Chuck Berry and Bo Diddley Together on “Two Great Guitars”
These two musicians need no introduction. They made both fame at Checker / Chess records and scored multiple hits in the 50s and 60s. Two Great Guitars: Bo Diddley / Chuck Berry is a very nice studio album by labelmates Bo Diddley and Chuck Berry, which was released in August 1964.
Blues & Rock n Roll Session
Chesss Records made it a sort of tradition to let the stars of the label work together. Muddy Waters, Bo Diddley and Howlin’ Wolf Would release a few years later in 1968 their album “Super Super Blues Band” which contain some grooving blues songs like “Wrecking My Love”. A year before Bo had recorded an album alongside Muddy and Little Walter called “Super Blues”
From The Super Super Blues band a classic blues song “Long Distance Call”
In 1968 Chess studios released a unique album it was a collaboration of the greatest blues musician of that time; Muddy Waters, Howlin’ Wolf and Bo Diddley recorded The Super Super Blues Band. This album is full of rocking blues classics, produced by Willie Dixon under the supervision of Phil and Marshall Chess. The fun part of this albums is that all three legends sings and play on every song together. You will hear Howlin’ Wolf sing Bo Diddley’s song “Diddley Daddy and Muddy sings along on Wolf’s classic “Spoonful“.
Wrecking My love Life
A song you can listen all day is “Wrecking My Love Life”, besides the vocals of Muddy, Wolf and Diddley that really blast out of your speakers like it is a jam that is played in front of you, a magnificent woman sings soulful ‘woohoowoo baby…’ throughout the song. Wrecking My love Life is a blues version of Reggae.
Long Distance Call – Muddy Waters
Long Distance Moan – Blind Lemon Jefferson
Long Distance Call the 3 versions
Long Distance Call was first released in 1951 by Chess and reached #8 in the R&B chart. The song originates in the song “Long distance Moan” released by Texas bluesman Blind Lemon Jefferson in 1929. While Muddy changed the name and lyrics of the song slightly, in the music you still hear a lot of moaning. Long Distance Call is a great example of the modern blues, there aren’t a lot of songs that show so good how blue someone can become as Long distance call. This song gets in your veins, bones and soul. Not only because of the lyrics but also through the guitar, the slow drums and the interludes that make this song so magical.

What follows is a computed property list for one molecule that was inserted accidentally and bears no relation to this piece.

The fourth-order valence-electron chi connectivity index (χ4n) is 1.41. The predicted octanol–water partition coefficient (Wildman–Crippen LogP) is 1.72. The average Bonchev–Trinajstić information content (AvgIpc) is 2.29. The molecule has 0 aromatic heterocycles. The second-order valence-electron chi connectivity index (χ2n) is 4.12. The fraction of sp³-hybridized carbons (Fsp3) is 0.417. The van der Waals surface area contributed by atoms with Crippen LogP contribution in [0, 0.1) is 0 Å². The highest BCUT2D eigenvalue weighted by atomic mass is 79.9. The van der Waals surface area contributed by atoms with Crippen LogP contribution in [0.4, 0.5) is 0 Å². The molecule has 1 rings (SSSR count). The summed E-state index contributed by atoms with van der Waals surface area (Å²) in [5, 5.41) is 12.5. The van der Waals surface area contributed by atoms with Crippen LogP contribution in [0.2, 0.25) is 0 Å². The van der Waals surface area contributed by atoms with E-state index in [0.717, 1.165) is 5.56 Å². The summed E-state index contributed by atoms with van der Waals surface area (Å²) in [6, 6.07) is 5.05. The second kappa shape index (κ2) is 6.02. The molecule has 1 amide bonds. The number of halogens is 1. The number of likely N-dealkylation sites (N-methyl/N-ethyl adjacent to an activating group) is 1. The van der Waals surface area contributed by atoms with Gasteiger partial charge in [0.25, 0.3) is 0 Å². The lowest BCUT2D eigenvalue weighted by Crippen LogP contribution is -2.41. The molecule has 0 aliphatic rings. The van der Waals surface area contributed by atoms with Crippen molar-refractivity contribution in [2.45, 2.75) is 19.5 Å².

In comparison to the original Muddy Waters version, on the Super Super Blues band Record Long Distance Call is transformed into a rocking blues song. Howlin’ Wolf and Muddy Sing and the slow drums are changed into a rhythmic beat. The guitar screams are replaced by harmonica grooves.
Long Distance Call – Super Super Blues Band
Diddley Daddy is another song worth listening on Super Super Blues Band. Diddley Daddy was recorded on May 15, 1955 in Chicago and became a signature song of Bo Diddley. It is cool to hear how Howlin’ Wolf easily takes over the lyrics of Bo. Like the original version, the Super Super blues band version is rockin’ blues. Howlin’ Wolf and Muddy Waters make the song grooving like a jam. Interesting about this song is the 1963 cover by the Rolling Stones which was part of their first demo recording.
Othas Ellas Bates or better known as Bo Diddley was born in McComb, Mississippi in 1928. Some may know him for his unique beat from the song “Bo Diddley”, Some know him for his rectangular guitar. Other may know him as the man that shaped Rock ‘n Roll. Inspired by the Chicago Blues and Rock ‘n Roll, singing in the style of gospel with an African-Cuban rhythm style. We all know Bo Diddley.
Bo Diddley Guitar music
Diddley grew up on the south side of Chicago where he played music in the Ebenezer Baptist Church. Bo started playing violin in the Baptist church. When Bo turned twelve he started playing guitar inspired by musicians as John Lee Hooker and Muddy Waters. Diddley would become a Blues and Rock ‘n Roll legends as a guitarist and a singer. One of the few that collaborated with musicians in many differtent genres.
Just as Phil and Leonard Chess were selling its parent Chess Records to GRT Corporation in 1969, the decision was made to phase out Cadet Concept and its final release was in 1971.
Cadet Concept Electric Blues music
I listen a lot to the albums produced on the Cadet Concept electric blues label of Marshall
Chess. The psychedelic Blues label produced some awesome records by Muddy Waters, Howlin’ Wolf and Bo Diddley. The blues is more Funky groovy and I think the albums recorded on this label are still an inspiration for musicians now. Continue reading Cadet Concept Electric Blues music→